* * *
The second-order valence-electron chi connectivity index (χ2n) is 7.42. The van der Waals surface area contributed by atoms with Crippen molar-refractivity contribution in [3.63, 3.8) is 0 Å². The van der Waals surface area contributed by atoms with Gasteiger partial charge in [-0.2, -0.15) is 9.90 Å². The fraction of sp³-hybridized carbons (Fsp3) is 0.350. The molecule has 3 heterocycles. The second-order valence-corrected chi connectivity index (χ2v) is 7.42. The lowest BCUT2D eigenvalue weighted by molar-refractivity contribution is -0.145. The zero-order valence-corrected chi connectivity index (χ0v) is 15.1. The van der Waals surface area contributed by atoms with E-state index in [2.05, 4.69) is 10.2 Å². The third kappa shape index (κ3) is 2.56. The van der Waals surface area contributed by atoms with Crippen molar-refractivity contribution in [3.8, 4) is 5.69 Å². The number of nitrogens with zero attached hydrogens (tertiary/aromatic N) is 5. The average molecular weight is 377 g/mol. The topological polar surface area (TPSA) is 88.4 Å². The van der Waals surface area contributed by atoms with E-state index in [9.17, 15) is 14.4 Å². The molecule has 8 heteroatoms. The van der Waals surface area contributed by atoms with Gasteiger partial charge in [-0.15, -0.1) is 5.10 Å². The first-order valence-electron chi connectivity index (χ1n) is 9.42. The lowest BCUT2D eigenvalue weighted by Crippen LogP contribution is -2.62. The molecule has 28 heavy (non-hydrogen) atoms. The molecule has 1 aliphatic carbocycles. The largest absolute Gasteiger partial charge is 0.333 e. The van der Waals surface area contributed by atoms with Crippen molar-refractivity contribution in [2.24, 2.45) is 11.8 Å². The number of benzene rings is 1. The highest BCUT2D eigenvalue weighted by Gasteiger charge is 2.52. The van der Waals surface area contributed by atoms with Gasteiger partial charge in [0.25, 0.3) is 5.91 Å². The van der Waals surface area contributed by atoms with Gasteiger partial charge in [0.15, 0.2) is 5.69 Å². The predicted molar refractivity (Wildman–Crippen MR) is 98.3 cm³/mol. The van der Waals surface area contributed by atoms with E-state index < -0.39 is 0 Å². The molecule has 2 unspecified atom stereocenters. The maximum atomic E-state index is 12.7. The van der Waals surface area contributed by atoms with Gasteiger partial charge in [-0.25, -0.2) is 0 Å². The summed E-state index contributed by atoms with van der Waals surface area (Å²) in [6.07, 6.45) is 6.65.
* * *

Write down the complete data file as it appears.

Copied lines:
The second-order valence-electron chi connectivity index (χ2n) is 7.42. The van der Waals surface area contributed by atoms with Crippen molar-refractivity contribution in [3.63, 3.8) is 0 Å². The van der Waals surface area contributed by atoms with Gasteiger partial charge in [-0.2, -0.15) is 9.90 Å². The fraction of sp³-hybridized carbons (Fsp3) is 0.350. The molecule has 3 heterocycles. The second-order valence-corrected chi connectivity index (χ2v) is 7.42. The lowest BCUT2D eigenvalue weighted by molar-refractivity contribution is -0.145. The zero-order valence-corrected chi connectivity index (χ0v) is 15.1. The van der Waals surface area contributed by atoms with E-state index in [2.05, 4.69) is 10.2 Å². The third kappa shape index (κ3) is 2.56. The van der Waals surface area contributed by atoms with Crippen molar-refractivity contribution in [3.8, 4) is 5.69 Å². The number of nitrogens with zero attached hydrogens (tertiary/aromatic N) is 5. The average molecular weight is 377 g/mol. The topological polar surface area (TPSA) is 88.4 Å². The van der Waals surface area contributed by atoms with E-state index in [9.17, 15) is 14.4 Å². The molecule has 8 heteroatoms. The van der Waals surface area contributed by atoms with Gasteiger partial charge in [-0.15, -0.1) is 5.10 Å². The first-order valence-electron chi connectivity index (χ1n) is 9.42. The lowest BCUT2D eigenvalue weighted by Crippen LogP contribution is -2.62. The molecule has 28 heavy (non-hydrogen) atoms. The molecule has 1 aliphatic carbocycles. The largest absolute Gasteiger partial charge is 0.333 e. The van der Waals surface area contributed by atoms with Crippen molar-refractivity contribution in [2.24, 2.45) is 11.8 Å². The number of benzene rings is 1. The highest BCUT2D eigenvalue weighted by Gasteiger charge is 2.52. The van der Waals surface area contributed by atoms with Gasteiger partial charge in [0.25, 0.3) is 5.91 Å². The van der Waals surface area contributed by atoms with Gasteiger partial charge in [0.15, 0.2) is 5.69 Å². The predicted molar refractivity (Wildman–Crippen MR) is 98.3 cm³/mol. The van der Waals surface area contributed by atoms with E-state index < -0.39 is 0 Å². The molecule has 2 unspecified atom stereocenters. The maximum atomic E-state index is 12.7. The van der Waals surface area contributed by atoms with Gasteiger partial charge in [-0.25, -0.2) is 0 Å². The summed E-state index contributed by atoms with van der Waals surface area (Å²) in [6.07, 6.45) is 6.65.